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LPL stock rocked by investor's plan to cut stake

Nov 13, 2012 @ 2:02 pm

By Bruce Kelly

LPL, private equity, Hellman & Friedman
+ Zoom

The share price of LPL Financial Holdings Inc. Ticker:(LPLA) took a hit Tuesday after the company reported that one of its main private-equity investors intended to reduce its stake in the independent broker-dealer.

Three funds managed by Hellman & Friedman LLC plan to distribute 8.1 million shares of LPL's common stock held by them to their “respective limited partners,” or investors, according to a filing with the Securities and Exchange Commission.

The share price of the company, which began trading publicly two years ago, dropped to as low as $23.17 this morning after closing on Monday near $28 per share. By afternoon, the share price bounced back to around $27.

Earlier this year, LPL said that its private-equity owners, Hellman & Friedman and TPG Capital LP, would sell $510 million in company stock in a secondary offering. Most of the shares sold in LPL's November 2010 initial public offering were controlled by longtime employees and brokers with the firm.

A company spokeswoman, Betsy Weinberger, said: “After this distribution, Hellman & Friedman remains a large shareholder with 17% of shares outstanding and will retain its two seats on our board. We value their continued partnership with LPL Financial."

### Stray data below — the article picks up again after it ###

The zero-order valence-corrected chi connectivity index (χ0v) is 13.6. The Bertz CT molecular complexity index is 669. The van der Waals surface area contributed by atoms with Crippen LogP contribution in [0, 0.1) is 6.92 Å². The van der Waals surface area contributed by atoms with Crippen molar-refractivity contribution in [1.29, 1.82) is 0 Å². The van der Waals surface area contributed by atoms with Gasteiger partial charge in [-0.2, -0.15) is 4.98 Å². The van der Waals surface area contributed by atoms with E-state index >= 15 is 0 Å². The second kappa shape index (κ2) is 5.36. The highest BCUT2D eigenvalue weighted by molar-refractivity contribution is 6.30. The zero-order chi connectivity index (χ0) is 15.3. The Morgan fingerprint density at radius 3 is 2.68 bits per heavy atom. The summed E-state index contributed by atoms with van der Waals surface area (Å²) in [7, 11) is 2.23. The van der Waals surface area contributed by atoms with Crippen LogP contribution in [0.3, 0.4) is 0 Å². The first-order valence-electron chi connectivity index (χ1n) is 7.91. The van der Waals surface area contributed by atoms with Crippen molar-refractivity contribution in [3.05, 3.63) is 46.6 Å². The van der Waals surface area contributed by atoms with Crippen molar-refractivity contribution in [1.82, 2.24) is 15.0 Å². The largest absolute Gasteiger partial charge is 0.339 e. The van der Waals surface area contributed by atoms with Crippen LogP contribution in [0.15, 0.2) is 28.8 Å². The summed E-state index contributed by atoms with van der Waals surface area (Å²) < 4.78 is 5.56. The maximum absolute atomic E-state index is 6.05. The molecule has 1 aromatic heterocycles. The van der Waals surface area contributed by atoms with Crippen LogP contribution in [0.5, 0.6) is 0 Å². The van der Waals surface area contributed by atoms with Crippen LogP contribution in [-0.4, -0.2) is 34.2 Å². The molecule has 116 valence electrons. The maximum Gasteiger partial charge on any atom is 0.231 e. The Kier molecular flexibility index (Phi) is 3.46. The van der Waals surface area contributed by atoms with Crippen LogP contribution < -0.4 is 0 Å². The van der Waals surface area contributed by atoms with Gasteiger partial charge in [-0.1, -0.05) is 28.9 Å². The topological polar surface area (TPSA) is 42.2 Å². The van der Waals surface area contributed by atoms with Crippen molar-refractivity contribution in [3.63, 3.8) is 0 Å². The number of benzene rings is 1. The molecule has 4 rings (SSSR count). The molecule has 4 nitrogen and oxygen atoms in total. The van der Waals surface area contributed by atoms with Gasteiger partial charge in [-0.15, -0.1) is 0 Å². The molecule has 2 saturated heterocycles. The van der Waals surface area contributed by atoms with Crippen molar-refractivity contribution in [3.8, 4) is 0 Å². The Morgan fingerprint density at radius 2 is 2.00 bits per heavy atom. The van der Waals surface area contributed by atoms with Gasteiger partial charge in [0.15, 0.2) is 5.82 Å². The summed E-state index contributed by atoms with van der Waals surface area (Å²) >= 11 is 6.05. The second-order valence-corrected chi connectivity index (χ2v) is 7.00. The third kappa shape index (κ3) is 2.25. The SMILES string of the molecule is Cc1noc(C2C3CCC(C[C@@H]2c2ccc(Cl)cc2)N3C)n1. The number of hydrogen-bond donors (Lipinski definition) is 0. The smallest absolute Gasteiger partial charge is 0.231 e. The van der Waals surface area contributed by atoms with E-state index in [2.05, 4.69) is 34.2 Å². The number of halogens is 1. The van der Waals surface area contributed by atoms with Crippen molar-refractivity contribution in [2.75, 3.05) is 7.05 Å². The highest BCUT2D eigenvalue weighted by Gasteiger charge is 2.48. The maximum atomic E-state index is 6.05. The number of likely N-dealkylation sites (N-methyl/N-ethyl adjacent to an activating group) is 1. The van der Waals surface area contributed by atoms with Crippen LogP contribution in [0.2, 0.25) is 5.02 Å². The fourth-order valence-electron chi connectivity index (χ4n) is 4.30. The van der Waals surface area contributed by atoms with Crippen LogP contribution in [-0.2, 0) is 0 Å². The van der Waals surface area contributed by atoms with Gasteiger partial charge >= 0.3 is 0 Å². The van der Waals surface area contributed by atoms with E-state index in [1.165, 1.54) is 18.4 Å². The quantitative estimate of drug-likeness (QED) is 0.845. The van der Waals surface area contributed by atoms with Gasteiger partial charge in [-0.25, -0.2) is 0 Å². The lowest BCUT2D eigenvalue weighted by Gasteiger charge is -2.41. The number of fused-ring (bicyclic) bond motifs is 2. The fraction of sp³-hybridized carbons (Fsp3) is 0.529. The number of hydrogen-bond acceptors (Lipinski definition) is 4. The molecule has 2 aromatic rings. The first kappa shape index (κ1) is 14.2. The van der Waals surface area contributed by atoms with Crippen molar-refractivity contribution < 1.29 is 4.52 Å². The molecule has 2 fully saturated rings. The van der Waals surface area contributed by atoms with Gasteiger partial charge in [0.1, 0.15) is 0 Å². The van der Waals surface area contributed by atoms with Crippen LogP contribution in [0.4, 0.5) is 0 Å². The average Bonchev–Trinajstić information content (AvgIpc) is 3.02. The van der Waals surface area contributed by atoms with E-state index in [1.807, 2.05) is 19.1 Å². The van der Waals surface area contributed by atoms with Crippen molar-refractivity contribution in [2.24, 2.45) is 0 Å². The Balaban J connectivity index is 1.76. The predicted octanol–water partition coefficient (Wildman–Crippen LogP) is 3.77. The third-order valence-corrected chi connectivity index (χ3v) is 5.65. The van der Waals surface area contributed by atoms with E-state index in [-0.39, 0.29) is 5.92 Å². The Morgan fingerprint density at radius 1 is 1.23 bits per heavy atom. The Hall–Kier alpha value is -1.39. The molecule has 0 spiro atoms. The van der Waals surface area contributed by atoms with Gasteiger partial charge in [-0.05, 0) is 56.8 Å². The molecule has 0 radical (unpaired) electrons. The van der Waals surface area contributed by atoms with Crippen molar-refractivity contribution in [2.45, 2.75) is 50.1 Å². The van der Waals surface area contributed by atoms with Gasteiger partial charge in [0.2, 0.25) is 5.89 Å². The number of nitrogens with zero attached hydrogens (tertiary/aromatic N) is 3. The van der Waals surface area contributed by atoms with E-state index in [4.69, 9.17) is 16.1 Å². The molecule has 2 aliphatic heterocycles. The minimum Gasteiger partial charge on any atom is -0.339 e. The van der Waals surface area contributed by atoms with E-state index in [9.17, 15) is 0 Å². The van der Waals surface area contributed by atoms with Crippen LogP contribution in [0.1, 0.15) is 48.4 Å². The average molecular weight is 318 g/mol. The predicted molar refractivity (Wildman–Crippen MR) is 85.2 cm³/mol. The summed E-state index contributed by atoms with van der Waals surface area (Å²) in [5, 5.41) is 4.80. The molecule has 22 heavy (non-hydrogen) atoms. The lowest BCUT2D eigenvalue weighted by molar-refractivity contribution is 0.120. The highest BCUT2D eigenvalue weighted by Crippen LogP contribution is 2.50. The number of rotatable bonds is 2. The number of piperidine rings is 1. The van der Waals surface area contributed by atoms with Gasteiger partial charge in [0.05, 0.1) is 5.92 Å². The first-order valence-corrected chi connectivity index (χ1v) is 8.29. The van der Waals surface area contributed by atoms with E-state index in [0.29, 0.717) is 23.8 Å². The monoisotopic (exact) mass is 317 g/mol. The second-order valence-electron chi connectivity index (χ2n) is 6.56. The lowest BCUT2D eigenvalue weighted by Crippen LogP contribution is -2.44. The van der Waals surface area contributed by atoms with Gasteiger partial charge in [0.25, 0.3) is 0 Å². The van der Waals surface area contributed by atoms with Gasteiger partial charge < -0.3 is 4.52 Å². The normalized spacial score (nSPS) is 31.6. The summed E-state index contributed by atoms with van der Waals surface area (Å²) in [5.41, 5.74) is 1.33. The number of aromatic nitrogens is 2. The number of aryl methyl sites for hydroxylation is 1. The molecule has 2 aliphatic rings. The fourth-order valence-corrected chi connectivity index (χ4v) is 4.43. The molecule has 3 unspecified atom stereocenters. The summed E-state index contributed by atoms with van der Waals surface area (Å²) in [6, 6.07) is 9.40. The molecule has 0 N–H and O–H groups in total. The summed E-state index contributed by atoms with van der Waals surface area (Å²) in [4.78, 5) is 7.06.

The private-equity distribution drove the “meaningful share decline,” noted Alex Kramm, an analyst at UBS Investment Bank.

The company's “shares were down as much as 18% this morning on the disclosure that private equity investor Hellman & Friedman was distributing 8 million shares [30% of its holding, and 15% of the float] to its [limited partner] investors,” Mr. Kramm wrote in a research note Tuesday. “With [limited partner] investors likely selling their distributed shares in the open market, significant private-equity ownership remaining, and fundamentals continuing to be challenging, we see more downside risk for the stock, particularly now that it has recovered a bit from its lows.”

Mr. Kramm noted that the significant private equity ownership of LPL shares “creates overhang” for the stock, and that the “combination of a challenging macro environment, continued margin pressure and increased scrutiny by investors could drive incremental downside.”

His rating of the stock was unchanged at a “sell,” with a price target of $25 per share, also unchanged.

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